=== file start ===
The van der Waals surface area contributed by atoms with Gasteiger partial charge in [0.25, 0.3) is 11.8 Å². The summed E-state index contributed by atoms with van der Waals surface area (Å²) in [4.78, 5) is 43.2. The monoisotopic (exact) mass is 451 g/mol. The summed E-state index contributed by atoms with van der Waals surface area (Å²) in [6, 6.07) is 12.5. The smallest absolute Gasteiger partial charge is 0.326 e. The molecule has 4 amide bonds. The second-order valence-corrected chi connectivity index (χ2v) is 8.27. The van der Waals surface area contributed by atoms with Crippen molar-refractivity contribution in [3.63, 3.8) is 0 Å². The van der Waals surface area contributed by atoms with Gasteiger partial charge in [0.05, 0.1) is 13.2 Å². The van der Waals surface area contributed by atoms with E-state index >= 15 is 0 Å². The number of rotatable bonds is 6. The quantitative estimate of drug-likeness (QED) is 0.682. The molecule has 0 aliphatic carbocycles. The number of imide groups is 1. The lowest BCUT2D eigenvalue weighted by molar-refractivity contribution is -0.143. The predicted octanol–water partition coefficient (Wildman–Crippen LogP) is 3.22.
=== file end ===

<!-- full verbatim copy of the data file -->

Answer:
The van der Waals surface area contributed by atoms with Gasteiger partial charge in [0.25, 0.3) is 11.8 Å². The summed E-state index contributed by atoms with van der Waals surface area (Å²) in [4.78, 5) is 43.2. The monoisotopic (exact) mass is 451 g/mol. The summed E-state index contributed by atoms with van der Waals surface area (Å²) in [6, 6.07) is 12.5. The smallest absolute Gasteiger partial charge is 0.326 e. The molecule has 4 amide bonds. The second-order valence-corrected chi connectivity index (χ2v) is 8.27. The van der Waals surface area contributed by atoms with Crippen molar-refractivity contribution in [3.63, 3.8) is 0 Å². The van der Waals surface area contributed by atoms with Gasteiger partial charge in [0.05, 0.1) is 13.2 Å². The van der Waals surface area contributed by atoms with E-state index >= 15 is 0 Å². The number of rotatable bonds is 6. The quantitative estimate of drug-likeness (QED) is 0.682. The molecule has 0 aliphatic carbocycles. The number of imide groups is 1. The lowest BCUT2D eigenvalue weighted by molar-refractivity contribution is -0.143. The predicted octanol–water partition coefficient (Wildman–Crippen LogP) is 3.22.